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Wind power gets a boost from government. But it faces challenges from landowners

Wind turbines have become a common site throughout rural Iowa like this wind farm along Interstate 80 in Adair County, Iowa.
Clay Masters
Wind turbines have become a common site throughout rural Iowa like this wind farm along Interstate 80 in Adair County, Iowa.

Updated August 17, 2022 at 6:41 AM ET

SIOUX CITY, Iowa — Large wind turbines have become a common sight in middle America – from Texas up through the Dakotas – but wind power accounts for less than 10% of the nation's electricity generation.

Now, the Inflation Reduction Act that President Biden signed Tuesday extends a tax credit for wind energy production through 2025. That's a welcome move for the wind energy industry because since the 1990s, extending that tax credit has only been temporary leading to major ramp-ups in production followed by abrupt halts. Industry leaders now feel like they can plan long-term.

Wind turbines use large blades to collect the wind's kinetic energy, according to the U.S Energy Information Administration. The large blades are connected to a drive shaft that turns an electric generation and produces energy.

The industry faces new hurdles in ramping up production and Iowa provides a glimpse into the challenges ahead.

It's not unusual to drive in Iowa and suddenly be surrounded by dozens of massive wind turbines twirling in the wind on either side of the interstate. At night, flashing red lights flicker from atop the turbines to alert airplanes and light up the sky. Utility company MidAmerican Energy has plans to build dozens in northwest Iowa's Woodbury County. Some landowners there – like farmer Daniel Hair - showed up at a Board of Supervisors meeting there last week and they weren't happy.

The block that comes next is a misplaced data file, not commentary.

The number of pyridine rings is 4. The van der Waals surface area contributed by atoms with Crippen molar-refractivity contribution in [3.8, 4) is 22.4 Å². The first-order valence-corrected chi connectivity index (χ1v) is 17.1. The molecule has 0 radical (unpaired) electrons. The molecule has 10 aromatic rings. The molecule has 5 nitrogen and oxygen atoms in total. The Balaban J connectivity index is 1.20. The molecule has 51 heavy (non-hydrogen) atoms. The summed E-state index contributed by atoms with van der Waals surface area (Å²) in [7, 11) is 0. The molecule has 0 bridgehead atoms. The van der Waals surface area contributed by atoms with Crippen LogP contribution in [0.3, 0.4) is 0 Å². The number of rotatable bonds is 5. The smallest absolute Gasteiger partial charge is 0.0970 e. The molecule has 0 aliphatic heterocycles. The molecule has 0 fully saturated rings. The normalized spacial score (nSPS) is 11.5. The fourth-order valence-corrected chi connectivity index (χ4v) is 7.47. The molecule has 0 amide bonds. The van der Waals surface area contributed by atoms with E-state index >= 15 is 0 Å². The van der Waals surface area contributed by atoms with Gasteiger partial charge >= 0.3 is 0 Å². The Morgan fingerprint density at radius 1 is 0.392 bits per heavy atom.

Hornick, Iowa — Daniel Hair speaks at a Woodbury County, Iowa Board of Supervisors meeting on August 9, 2022. He was there along with other landowners asking the supervisors to increase the distance between turbines in the county
/ Clay Masters
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Clay Masters
Hornick, Iowa — Daniel Hair speaks at a Woodbury County, Iowa Board of Supervisors meeting on August 9, 2022. He was there along with other landowners asking the supervisors to increase the distance between turbines in the county

Some landowners don't want wind turbines on their landscape

"I think maybe there's a time and a place for wind but it's not here in this county where all these people live," Hair told NPR after the meeting. "My argument to them is it's not meant to be here in Woodbury county, build elsewhere."

Landowners complained they didn't want the towers on their landscape because all those turbines would alter the way their natural land looks. They were concerned that the flashing lights would keep them up at night and that the money the local county would bring in wasn't worth it. NPR reported earlier this year that there is also a lot of misinformation about health effects of wind turbines that is derailing projects throughout the country.

The supervisors are considering amending an ordinance that would increase the distance between towers from 1,250 feet to 2500 feet. A representative from MidAmerican told the board that wind energy is not experimental and has a long track record of success in Iowa. They say the longer distance would severely hinder the wind farm because it means neighbors could dictate prohibit these large clusters of wind turbines.